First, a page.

Rav Hershel Schachter, shlita, the Rosh Yeshiva and posek from YU, spent this past Shabbos at Aish Kodesh in Woodmere in connection with YU's quadrennial chag hasmicha. It was a true privilege having him and I was surprised to see that he indirectly addressed the recent brouhaha involving the "open orthodox" movement's recent innovations to Jewish practice involving women putting on tefillin and "partnership minyanim," wherein women lead parts of the davening. He did not speak about the issues directly but touched on the main theme of his recent teshuvos on those topics. See here for the one on tefillin and here for the one on partnership minyanim.
I will summarize a small portion of his drashos and then share some of my thoughts about what these developments mean to me as a baal teshuva.
Rav Schachter's Drashos over Shabbos
Friday night, between Kabbalas Shabbos and Maariv, when Rav Moshe Weinberger usually speaks, Rav Schachter spoke instead. In the course of a larger discussion, he quoted an opinion that unlike earlier times, one should not repeat Shmonah Esrei if he forgets Yaaleh VeYavo on Rosh Chodesh because we are likely to forget the second time as well. This is because we concentrate less during davening and are likely to forget Yaaleh VeYavo again, unlike earlier generations when people had better concentration. He then commented, as an aside, that "Some think many more halachos should change today!"
Shabbos morning, he spoke about how Moshe ascended through the cloud that covered Har Sinai and that according to one opinion quoted by Rashi (on Shmos 24:18, quoting Yuma 4b), Hashem held Moshe by the hand and led him through a path through the cloud.
He related this teaching by Chazal to a teaching of Rav Simcha Kook that connects to a well-known pejorative story misnagdim tell about chassidim. That story goes as follows:
Three chassidim were talking and each one was trying to show that his rebbe was better than the others' rebbes. The first chossid said, "My rebbe is so great that one time he was traveling with a horse and wagon and it began to rain. He did not want to be delayed by muddy roads so he davened to Hashem and He made a miracle. It rained on one side of the road and on the other side of the road but it was dry in the middle and he was able to travel."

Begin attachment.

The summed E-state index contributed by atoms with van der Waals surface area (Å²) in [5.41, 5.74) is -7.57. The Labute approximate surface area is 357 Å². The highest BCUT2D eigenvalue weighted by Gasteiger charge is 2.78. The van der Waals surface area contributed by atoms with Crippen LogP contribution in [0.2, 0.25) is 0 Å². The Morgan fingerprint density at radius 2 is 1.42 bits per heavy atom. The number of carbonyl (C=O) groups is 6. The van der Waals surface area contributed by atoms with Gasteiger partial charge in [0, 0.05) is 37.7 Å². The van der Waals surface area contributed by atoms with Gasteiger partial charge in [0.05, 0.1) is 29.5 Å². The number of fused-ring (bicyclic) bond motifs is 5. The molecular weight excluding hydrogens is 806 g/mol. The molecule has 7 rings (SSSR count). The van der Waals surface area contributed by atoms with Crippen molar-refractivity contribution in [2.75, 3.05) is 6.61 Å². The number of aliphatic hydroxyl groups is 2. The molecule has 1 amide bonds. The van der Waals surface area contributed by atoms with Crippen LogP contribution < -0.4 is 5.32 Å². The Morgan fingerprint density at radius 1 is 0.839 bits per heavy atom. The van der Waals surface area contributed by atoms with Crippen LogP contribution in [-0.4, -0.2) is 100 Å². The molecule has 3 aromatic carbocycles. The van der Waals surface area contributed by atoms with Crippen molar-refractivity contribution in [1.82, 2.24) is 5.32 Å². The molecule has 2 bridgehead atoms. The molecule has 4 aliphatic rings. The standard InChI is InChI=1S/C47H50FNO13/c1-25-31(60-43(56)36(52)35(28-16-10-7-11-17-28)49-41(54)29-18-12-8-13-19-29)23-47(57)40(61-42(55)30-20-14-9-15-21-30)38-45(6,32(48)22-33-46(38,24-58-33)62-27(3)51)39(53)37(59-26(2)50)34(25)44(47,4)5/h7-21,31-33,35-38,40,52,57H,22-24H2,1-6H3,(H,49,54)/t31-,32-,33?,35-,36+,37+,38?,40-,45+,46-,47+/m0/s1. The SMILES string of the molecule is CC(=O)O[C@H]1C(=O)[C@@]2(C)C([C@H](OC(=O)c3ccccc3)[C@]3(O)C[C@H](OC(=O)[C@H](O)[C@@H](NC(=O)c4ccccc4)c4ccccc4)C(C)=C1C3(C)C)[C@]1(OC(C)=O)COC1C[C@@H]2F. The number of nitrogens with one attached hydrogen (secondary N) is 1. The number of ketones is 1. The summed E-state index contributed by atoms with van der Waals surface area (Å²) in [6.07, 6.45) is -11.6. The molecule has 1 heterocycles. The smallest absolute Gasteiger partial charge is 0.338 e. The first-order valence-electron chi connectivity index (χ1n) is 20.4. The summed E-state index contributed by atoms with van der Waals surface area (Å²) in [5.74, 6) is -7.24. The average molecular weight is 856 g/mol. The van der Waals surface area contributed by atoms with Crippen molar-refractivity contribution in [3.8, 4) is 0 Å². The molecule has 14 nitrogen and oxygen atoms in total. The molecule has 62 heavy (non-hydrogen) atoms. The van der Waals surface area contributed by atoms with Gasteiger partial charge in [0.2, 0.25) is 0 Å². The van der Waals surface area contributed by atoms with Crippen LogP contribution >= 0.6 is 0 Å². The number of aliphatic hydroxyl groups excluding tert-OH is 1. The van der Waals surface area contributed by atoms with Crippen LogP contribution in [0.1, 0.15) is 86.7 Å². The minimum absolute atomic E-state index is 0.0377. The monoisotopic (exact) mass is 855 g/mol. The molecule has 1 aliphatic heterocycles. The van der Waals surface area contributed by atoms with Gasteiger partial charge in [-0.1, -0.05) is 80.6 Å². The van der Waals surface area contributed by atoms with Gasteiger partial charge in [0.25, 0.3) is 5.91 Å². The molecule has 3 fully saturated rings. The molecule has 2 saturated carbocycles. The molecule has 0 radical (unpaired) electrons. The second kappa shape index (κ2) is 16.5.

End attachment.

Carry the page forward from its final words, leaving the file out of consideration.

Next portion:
The second chossid responded, "Well that's nothing. One time my rebbe was traveling with a horse and wagon and it was almost nighttime. There were no street lights, so he would not be able to travel in the dark. He therefore davened to Hashem and He made a miracle. It was dark on one side of the road and on the other side of the road, but it was light in the middle and he was able to travel."
The third chossid answered, "That's all very nice but your rebbes are small potatoes compared to my rebbe. One time he was traveling with a horse and wagon and it was almost Shabbos. He knew that he could not travel on Shabbos but he need to get to town. He therefore davened to Hashem and He made a miracle. It was Shabbos on one side of the road and Shabbos on the other side of the road, but Chol in the middle and he was able to travel!"
Rav Schachter related that he once heard Rav Simcha Kook speak at YU, which is in Manhattan, the "great-grandfather of impurity." He commented that YU had accomplished a miracle even greater than the final rebbe's, making a small strip of Chol with Shabbos on both sides. He said the miracle of YU is that it exists in the middle of Manhattan, with Chol surrounding it on both sides. Yet it creates a little strip of Shabbos in the middle. That is true greatness!
Rav Schachter followed up that we live in such confusing times. We are surrounded by confusing, cloudy secularism on all sides. Like Moshe, it is so difficult to find that path of Shabbos, that path of Kodesh in the middle of all of the Chol without getting lost. Just like Moshe had Hashem to hold him by the hand and guide him through the dark cloud up to Har Sinai, we too need great poskim and gedolim to show us the path through the cloudy secularism of this world so we do not become confused by the misleading appearances of the world around us.
Reflecting on Rav Schachter's Message